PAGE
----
Our first Good Night MyBrownBaby story time reading, featuring “Precious and the Boo Hag,” by Patricia C. McKissack and Olawumi Jean Moss, was a blast! There were beautiful words! Gorgeous illustrations! Some singing! Lots of action—pow pow! And, best of all, babies all across America tuned in to hear how little Precious smartly and bravely kept Pruella the Boo Hag from getting into her family house.
If you missed the reading, or you just want to watch it with your babies again, the video is up top—just push play. Every reading we do from here on our will live here on MyBrownBaby and on the MyBrownBaby YouTube page, so you’ll have instant access to these incredible bedtime stories for your babies.
Good Night MyBrownBaby is a part of the MyBrownBaby mission to help introduce parents to great books for kids, featuring kids that look like ours. I figure if we help our beautiful babies fall in love with good literature early, they’ll love it forever. And if we support Black authors who celebrate our babies’ humanity in literature, we’ll be creating a want and need for more books just like them—a want and need publishing companies like mine will respond to.
As I mentioned in the Good Night MyBrownBaby “Precious and the Boo Hag” reading: those who shared the video on FB qualified for a giveaway of two of the upcoming books on my new children’s book imprint, Denene Millner Books. Congratulations to:
- Liz de Souza, who wins a copy of my upcoming parenting book,”MyBrownBaby: the Joys and Challenges of Raising African American Children.”
- D’Angela Shanell, who wins a copy of my upcoming children’s picture book, “Early Sunday Morning.”
If you and your babies loved “Precious and the Boo Hag,” cop a copy here, or pick it up at your local library.
And don’t forget to check in for our next Good Night MyBrownBaby Facebook Live reading, featuring Tracey Michele Lewis-Giggetts, who will be reading “Peeny Butter Fudge” by Toni and Slade Morrison. Tracey will be reading live from the MyBrownBaby Facebook Fans page on Tuesday, December 27, at 7:30 p.m. sharp!
RSVP with your email addy or phone number to firstname.lastname@example.org, and I’ll send out an invitation/be there reminder so you can get your babies together and ready for the reading—which will be really helpful so that I’m not sitting there reading to a wall. That would not be cute.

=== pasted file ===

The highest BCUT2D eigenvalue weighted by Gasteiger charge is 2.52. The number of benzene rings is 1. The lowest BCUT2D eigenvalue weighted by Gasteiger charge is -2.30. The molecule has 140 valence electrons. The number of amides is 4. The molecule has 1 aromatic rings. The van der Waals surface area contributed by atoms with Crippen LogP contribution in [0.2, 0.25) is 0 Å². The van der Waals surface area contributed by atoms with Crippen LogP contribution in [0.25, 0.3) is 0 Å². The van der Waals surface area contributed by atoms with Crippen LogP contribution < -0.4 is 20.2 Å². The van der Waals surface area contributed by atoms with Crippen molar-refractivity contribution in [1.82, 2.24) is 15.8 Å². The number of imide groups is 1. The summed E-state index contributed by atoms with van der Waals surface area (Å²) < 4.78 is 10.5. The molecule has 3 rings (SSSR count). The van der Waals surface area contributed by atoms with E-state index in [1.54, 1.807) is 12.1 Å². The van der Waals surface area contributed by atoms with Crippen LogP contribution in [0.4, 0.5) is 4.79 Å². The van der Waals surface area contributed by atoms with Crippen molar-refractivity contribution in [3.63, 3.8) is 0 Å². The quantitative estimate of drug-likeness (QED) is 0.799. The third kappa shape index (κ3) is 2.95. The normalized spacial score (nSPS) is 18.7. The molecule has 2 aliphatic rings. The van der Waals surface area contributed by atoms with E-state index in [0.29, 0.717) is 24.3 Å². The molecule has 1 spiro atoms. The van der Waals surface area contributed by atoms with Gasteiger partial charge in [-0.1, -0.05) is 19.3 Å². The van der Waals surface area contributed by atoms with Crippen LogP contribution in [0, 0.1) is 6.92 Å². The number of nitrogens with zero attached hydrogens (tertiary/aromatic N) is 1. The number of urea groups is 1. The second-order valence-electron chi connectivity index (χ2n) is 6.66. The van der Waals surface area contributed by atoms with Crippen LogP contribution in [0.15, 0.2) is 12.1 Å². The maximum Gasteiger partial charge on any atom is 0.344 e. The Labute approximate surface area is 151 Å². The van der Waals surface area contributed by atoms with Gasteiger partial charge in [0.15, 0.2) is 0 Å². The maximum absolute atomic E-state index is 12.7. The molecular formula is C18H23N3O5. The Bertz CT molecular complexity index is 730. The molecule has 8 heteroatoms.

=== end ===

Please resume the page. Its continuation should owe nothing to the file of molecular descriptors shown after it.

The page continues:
See you at the next Good Night MyBrownBaby!
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“Precious and the Boo Hag”
by Patricia C. McKissack, Onawumi Jean Moss, Kyrsten Brooker (Illustrator); Simon & Schuster Children’s Publishing
This is a delightfully clever and (a smidge) scary tale about a courageous little girl too smart to be fooled by Pruella the Boo Hag, a legendary creature from the Gullah tradition. It opens with the main character, a cute, round-faced little girl named Precious, who stays home alone with a stomachache while her family goes to plant corn. Before he leaves, Precious’s brother warns her that the Boo Hag may try to get into the house, which of course gets Precious quite scared. To calm her nerves and make sure she remembers not to let the Boo Hag in the house, Precious makes up a little ditty that she sings incessantly. Sure enough, Pruella shows up and wants in, and even tries to fool Precious by changing into various forms. But each time Pruella transforms, Precious figures out the Boo Hag’s game, and refuses to let her through the door.
This was a favorite in my daughter Lila’s kindergarten class; the kids got a kick out of Precious’s courageousness, and especially how smart the little girl was to recognize and ward off the Boo Hag’s trickery. They also loved the song (I croaked my own melody to the lyrical prose and they still let me continue reading!), and were happily held in suspense the entire story through as they waited to see if the scary Boo Hag would trick sweet little Precious. You and your child will also love the incredible illustrations, a mixture of oil painting and collage work give a charming glimpse into Precious’s world.
To enhance your child’s reading experience:
• Have your child write her own “Boo Hag” story.
• Give him a basket-full of colored paper, buttons, lace, and yarn, and let him make his own version of a Boo Hag.
• Let her check out Gullah Net, a children’s site that explores South Carolina’s Gullah culture. There are stories, a glossary of Gullah terms, and some pretty amazing history about the transformation of African music into today’s more popular musical genres.
Mom. NY Times bestselling author. Pop culture ninja. Unapologetic lover of shoes, bacon and babies. Nice with the verbs. Founder of the top black parenting website, MyBrownBaby.